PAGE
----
One of the metrics I see frequently when investing in shipping stocks is the Net Asset Value (“NAV”) of the company. This past week, Greg Lewis of BTIG published an interesting thought piece on their use by tanker companies. Frequently shipping companies use NAV when evaluating capital allocation. NAV is a lot easier to use than other traditional metrics employed in other industries such as EBITDA for forward years. Given the volatility of rates, I would be overjoyed if someone could predict with certainty VLCC rates in September 2020, let alone 2021 and 2022. In this environment, I find Net Asset Value very useful in my investment process.
The challenge is for shipping companies when allocating capital when NAVs are below 1. Usually NAVs are low because the outlook for shipping is unclear and charter rates are unprofitable. Currently, spot tanker rates, are awful, and the majority of publicly listed tanker companies have NAVs below 1. One company stands out – Euronav (“EURN”) in having the ability to buy back their stock when it is cheap and accretive. Others can’t, because they are constrained by their debts.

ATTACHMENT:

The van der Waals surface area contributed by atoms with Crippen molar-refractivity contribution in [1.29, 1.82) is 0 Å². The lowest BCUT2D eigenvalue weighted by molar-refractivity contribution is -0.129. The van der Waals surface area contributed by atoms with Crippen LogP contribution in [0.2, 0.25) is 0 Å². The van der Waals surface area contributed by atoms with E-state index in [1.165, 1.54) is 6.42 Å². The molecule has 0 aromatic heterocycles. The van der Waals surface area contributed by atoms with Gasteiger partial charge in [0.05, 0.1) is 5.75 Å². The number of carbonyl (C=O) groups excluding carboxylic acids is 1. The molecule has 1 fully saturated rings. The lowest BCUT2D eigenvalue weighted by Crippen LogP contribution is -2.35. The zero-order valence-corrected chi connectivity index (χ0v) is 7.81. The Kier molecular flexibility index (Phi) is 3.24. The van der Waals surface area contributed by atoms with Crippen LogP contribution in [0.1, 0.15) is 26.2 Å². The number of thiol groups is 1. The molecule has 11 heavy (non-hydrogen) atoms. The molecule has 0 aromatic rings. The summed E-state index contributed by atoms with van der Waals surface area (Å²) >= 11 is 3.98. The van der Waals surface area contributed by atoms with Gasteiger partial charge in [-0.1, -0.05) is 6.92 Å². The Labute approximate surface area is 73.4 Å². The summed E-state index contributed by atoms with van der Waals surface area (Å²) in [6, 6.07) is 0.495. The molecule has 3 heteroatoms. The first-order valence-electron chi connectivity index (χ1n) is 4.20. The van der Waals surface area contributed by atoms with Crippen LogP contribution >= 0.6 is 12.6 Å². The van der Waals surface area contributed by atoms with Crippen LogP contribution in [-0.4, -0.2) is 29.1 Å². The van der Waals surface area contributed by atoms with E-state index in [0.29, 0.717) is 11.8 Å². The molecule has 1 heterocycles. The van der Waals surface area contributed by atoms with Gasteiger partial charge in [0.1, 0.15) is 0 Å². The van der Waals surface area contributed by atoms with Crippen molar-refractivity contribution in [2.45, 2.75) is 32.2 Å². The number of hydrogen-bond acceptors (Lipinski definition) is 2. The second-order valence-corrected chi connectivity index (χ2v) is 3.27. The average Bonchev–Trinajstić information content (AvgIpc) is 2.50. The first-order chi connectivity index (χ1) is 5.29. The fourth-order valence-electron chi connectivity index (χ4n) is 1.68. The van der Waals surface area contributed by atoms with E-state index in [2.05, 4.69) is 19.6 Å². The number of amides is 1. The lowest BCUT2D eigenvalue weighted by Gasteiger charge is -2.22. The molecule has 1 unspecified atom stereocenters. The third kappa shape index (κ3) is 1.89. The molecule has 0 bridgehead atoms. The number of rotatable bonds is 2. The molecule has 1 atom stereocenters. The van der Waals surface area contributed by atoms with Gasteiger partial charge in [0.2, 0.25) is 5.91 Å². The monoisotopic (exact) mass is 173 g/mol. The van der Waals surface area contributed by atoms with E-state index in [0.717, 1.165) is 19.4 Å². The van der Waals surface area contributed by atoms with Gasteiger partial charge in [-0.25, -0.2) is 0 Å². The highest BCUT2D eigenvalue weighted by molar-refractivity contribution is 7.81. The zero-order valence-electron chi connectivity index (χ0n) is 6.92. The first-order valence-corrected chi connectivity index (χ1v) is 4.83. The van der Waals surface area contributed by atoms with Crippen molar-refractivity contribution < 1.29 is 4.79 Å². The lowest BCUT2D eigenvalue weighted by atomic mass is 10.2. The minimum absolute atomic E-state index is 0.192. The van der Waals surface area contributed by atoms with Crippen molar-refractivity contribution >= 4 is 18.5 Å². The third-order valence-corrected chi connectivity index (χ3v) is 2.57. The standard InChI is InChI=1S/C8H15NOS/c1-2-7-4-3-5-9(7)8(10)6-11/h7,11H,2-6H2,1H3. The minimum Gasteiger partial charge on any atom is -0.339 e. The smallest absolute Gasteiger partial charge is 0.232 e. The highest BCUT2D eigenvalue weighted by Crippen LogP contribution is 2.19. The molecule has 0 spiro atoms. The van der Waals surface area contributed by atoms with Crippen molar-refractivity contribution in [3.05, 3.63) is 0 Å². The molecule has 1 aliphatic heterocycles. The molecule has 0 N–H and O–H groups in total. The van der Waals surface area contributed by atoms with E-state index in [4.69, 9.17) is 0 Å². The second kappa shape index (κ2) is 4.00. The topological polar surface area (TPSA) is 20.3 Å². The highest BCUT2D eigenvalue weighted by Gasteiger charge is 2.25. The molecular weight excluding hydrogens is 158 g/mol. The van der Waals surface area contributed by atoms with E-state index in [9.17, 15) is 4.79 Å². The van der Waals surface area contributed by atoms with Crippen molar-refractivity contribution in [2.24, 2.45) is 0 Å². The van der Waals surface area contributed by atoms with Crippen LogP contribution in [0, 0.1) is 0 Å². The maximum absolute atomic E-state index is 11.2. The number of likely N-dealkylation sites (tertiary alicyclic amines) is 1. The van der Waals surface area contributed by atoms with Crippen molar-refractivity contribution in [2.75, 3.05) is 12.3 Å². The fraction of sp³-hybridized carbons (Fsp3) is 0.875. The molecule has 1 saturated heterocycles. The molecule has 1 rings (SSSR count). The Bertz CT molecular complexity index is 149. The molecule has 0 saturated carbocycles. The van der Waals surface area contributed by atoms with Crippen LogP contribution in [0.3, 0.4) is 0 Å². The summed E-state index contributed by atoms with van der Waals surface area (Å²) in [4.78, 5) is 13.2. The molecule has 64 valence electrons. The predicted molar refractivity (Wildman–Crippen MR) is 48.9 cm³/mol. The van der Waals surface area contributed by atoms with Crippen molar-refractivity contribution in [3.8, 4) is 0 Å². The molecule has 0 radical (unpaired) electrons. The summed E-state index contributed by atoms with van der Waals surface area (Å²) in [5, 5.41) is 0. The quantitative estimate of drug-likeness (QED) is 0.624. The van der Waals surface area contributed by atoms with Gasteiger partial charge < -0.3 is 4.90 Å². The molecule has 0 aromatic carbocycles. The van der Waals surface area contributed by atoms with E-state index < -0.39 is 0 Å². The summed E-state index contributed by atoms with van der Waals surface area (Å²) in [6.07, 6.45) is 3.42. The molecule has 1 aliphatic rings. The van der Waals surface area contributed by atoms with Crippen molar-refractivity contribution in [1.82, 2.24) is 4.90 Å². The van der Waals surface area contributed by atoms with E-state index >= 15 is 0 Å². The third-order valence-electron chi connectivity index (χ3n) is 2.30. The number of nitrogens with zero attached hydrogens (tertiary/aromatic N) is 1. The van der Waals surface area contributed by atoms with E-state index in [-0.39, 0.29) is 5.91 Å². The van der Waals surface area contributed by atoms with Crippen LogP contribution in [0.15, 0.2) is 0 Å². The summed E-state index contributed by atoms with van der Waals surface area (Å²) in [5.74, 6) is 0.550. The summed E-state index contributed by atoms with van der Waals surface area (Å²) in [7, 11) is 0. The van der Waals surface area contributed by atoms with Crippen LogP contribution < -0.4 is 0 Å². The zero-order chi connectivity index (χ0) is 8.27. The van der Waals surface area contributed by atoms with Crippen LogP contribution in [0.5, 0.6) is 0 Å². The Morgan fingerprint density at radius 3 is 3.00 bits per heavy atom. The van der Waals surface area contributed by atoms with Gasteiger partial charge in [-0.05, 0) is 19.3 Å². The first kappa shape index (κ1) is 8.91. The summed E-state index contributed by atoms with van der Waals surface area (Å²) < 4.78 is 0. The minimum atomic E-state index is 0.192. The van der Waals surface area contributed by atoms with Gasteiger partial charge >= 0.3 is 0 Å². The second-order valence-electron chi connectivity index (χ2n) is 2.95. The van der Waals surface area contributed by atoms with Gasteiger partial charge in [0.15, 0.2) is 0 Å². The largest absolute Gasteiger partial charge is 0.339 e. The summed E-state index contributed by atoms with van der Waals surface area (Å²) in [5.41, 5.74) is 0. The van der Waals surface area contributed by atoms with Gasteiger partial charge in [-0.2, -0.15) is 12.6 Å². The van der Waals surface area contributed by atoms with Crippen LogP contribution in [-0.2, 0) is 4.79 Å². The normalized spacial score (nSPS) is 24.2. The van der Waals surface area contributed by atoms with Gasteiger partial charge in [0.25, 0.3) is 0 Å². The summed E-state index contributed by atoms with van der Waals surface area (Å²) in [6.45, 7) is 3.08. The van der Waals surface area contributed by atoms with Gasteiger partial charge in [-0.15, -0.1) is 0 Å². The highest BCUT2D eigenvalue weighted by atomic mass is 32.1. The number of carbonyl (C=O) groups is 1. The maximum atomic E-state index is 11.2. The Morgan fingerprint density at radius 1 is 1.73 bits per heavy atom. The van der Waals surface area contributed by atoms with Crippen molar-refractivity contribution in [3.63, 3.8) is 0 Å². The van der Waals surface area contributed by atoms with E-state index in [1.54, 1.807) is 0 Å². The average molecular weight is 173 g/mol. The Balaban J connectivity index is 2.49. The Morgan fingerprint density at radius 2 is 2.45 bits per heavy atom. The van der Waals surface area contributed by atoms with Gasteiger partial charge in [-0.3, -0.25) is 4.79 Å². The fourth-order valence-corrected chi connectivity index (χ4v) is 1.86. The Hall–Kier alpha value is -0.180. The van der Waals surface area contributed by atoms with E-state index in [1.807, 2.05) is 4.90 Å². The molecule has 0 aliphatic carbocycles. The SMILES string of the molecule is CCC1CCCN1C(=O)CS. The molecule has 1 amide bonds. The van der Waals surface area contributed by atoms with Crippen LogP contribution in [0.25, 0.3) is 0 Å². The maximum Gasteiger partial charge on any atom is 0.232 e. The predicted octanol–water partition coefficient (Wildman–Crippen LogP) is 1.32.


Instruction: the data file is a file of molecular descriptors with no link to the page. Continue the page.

The other issue is that stocks don’t go up in the short term merely because they are cheap. I’m long certain tanker stocks and convertible bonds because I am patient and believe the outlook over the next two years will be positive for investors. There are a host of reasons, but most importantly, I expect all but the largest companies to find new capital very expensive and regulations more intense. In any event, ordering new ships is difficult when the engine choice is unclear. The environmental crowd doesn’t like diesel and doesn’t view LNG with particular fondness. There is little incentive to order new ships with a 30-year life for $90 million if they will be outdated in five or seven years. NAV is useful when considering risk-reward, but it is not something that causes stocks to rise or fall alone.